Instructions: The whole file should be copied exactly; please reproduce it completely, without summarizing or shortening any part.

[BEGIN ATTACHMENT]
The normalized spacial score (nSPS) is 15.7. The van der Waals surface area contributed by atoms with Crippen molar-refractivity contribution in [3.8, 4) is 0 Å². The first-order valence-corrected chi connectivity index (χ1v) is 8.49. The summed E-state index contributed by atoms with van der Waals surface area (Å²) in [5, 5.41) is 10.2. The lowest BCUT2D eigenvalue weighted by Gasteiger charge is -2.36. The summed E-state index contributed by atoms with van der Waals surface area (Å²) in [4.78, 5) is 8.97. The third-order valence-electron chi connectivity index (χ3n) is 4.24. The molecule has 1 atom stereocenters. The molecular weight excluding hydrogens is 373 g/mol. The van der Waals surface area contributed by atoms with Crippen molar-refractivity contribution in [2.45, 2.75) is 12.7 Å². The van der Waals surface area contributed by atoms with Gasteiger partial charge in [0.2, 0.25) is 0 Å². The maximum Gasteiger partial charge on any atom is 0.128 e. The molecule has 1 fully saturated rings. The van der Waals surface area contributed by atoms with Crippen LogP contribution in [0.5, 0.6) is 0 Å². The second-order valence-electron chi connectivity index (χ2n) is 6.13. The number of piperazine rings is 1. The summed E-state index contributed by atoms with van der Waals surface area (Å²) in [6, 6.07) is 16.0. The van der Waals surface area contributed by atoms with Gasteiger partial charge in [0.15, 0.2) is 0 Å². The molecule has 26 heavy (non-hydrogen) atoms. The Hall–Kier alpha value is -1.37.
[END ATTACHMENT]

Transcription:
The normalized spacial score (nSPS) is 15.7. The van der Waals surface area contributed by atoms with Crippen molar-refractivity contribution in [3.8, 4) is 0 Å². The first-order valence-corrected chi connectivity index (χ1v) is 8.49. The summed E-state index contributed by atoms with van der Waals surface area (Å²) in [5, 5.41) is 10.2. The lowest BCUT2D eigenvalue weighted by Gasteiger charge is -2.36. The summed E-state index contributed by atoms with van der Waals surface area (Å²) in [4.78, 5) is 8.97. The third-order valence-electron chi connectivity index (χ3n) is 4.24. The molecule has 1 atom stereocenters. The molecular weight excluding hydrogens is 373 g/mol. The van der Waals surface area contributed by atoms with Crippen molar-refractivity contribution in [2.45, 2.75) is 12.7 Å². The van der Waals surface area contributed by atoms with Gasteiger partial charge in [0.2, 0.25) is 0 Å². The maximum Gasteiger partial charge on any atom is 0.128 e. The molecule has 1 fully saturated rings. The van der Waals surface area contributed by atoms with Crippen LogP contribution in [0.5, 0.6) is 0 Å². The second-order valence-electron chi connectivity index (χ2n) is 6.13. The number of piperazine rings is 1. The summed E-state index contributed by atoms with van der Waals surface area (Å²) in [6, 6.07) is 16.0. The van der Waals surface area contributed by atoms with Gasteiger partial charge in [0.15, 0.2) is 0 Å². The molecule has 26 heavy (non-hydrogen) atoms. The Hall–Kier alpha value is -1.37.